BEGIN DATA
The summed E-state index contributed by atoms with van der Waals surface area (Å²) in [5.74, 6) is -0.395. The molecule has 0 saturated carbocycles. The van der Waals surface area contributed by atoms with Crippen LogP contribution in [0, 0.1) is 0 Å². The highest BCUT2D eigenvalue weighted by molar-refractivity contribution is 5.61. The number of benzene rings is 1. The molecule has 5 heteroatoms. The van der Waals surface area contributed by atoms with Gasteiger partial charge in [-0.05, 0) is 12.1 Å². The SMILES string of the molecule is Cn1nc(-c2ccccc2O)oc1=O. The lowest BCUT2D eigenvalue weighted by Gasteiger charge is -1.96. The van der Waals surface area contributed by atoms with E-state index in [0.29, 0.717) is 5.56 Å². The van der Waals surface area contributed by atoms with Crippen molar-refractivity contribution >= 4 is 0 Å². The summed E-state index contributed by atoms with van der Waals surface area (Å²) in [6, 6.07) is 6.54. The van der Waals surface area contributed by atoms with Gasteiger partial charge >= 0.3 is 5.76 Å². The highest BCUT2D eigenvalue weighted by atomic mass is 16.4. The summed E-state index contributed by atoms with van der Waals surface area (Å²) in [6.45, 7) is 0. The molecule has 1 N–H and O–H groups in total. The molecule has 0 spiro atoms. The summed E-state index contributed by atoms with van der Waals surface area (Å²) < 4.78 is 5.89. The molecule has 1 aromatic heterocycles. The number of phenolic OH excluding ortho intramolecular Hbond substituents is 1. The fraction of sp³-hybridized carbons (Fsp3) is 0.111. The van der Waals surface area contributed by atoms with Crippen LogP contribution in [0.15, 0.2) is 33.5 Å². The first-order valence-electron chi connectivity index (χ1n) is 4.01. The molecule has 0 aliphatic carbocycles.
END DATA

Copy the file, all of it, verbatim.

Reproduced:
The summed E-state index contributed by atoms with van der Waals surface area (Å²) in [5.74, 6) is -0.395. The molecule has 0 saturated carbocycles. The van der Waals surface area contributed by atoms with Crippen LogP contribution in [0, 0.1) is 0 Å². The highest BCUT2D eigenvalue weighted by molar-refractivity contribution is 5.61. The number of benzene rings is 1. The molecule has 5 heteroatoms. The van der Waals surface area contributed by atoms with Gasteiger partial charge in [-0.05, 0) is 12.1 Å². The SMILES string of the molecule is Cn1nc(-c2ccccc2O)oc1=O. The lowest BCUT2D eigenvalue weighted by Gasteiger charge is -1.96. The van der Waals surface area contributed by atoms with E-state index in [0.29, 0.717) is 5.56 Å². The van der Waals surface area contributed by atoms with Crippen molar-refractivity contribution >= 4 is 0 Å². The summed E-state index contributed by atoms with van der Waals surface area (Å²) in [6, 6.07) is 6.54. The van der Waals surface area contributed by atoms with Gasteiger partial charge >= 0.3 is 5.76 Å². The highest BCUT2D eigenvalue weighted by atomic mass is 16.4. The summed E-state index contributed by atoms with van der Waals surface area (Å²) in [6.45, 7) is 0. The molecule has 1 N–H and O–H groups in total. The molecule has 0 spiro atoms. The summed E-state index contributed by atoms with van der Waals surface area (Å²) < 4.78 is 5.89. The molecule has 1 aromatic heterocycles. The number of phenolic OH excluding ortho intramolecular Hbond substituents is 1. The fraction of sp³-hybridized carbons (Fsp3) is 0.111. The van der Waals surface area contributed by atoms with Crippen LogP contribution in [0.15, 0.2) is 33.5 Å². The first-order valence-electron chi connectivity index (χ1n) is 4.01. The molecule has 0 aliphatic carbocycles.